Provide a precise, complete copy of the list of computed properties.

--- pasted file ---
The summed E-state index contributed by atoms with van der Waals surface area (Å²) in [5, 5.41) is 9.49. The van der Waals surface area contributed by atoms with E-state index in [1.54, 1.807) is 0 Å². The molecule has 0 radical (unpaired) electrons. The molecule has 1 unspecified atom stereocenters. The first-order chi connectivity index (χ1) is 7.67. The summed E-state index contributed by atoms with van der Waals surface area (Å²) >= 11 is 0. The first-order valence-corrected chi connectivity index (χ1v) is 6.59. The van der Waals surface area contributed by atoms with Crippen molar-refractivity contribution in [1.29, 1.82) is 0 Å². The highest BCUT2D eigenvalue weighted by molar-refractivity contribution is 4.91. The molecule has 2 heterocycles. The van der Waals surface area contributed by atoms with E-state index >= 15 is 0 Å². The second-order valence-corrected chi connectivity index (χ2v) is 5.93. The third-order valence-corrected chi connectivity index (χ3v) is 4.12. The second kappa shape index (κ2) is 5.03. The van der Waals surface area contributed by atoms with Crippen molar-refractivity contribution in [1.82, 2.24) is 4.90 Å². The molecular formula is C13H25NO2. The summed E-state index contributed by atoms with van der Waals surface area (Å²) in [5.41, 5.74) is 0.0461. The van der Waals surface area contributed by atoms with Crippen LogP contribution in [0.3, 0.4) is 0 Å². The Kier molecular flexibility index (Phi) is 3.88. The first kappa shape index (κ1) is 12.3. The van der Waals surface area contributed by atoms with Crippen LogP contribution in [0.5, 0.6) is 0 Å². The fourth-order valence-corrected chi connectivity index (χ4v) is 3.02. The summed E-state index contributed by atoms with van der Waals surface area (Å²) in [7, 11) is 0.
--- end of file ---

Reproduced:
The summed E-state index contributed by atoms with van der Waals surface area (Å²) in [5, 5.41) is 9.49. The van der Waals surface area contributed by atoms with E-state index in [1.54, 1.807) is 0 Å². The molecule has 0 radical (unpaired) electrons. The molecule has 1 unspecified atom stereocenters. The first-order chi connectivity index (χ1) is 7.67. The summed E-state index contributed by atoms with van der Waals surface area (Å²) >= 11 is 0. The first-order valence-corrected chi connectivity index (χ1v) is 6.59. The van der Waals surface area contributed by atoms with Crippen molar-refractivity contribution in [1.29, 1.82) is 0 Å². The highest BCUT2D eigenvalue weighted by molar-refractivity contribution is 4.91. The molecule has 2 heterocycles. The van der Waals surface area contributed by atoms with E-state index >= 15 is 0 Å². The second-order valence-corrected chi connectivity index (χ2v) is 5.93. The third-order valence-corrected chi connectivity index (χ3v) is 4.12. The second kappa shape index (κ2) is 5.03. The van der Waals surface area contributed by atoms with Crippen molar-refractivity contribution in [1.82, 2.24) is 4.90 Å². The molecular formula is C13H25NO2. The summed E-state index contributed by atoms with van der Waals surface area (Å²) in [5.41, 5.74) is 0.0461. The van der Waals surface area contributed by atoms with Crippen LogP contribution in [0.3, 0.4) is 0 Å². The Kier molecular flexibility index (Phi) is 3.88. The first kappa shape index (κ1) is 12.3. The van der Waals surface area contributed by atoms with Crippen LogP contribution in [0.5, 0.6) is 0 Å². The fourth-order valence-corrected chi connectivity index (χ4v) is 3.02. The summed E-state index contributed by atoms with van der Waals surface area (Å²) in [7, 11) is 0.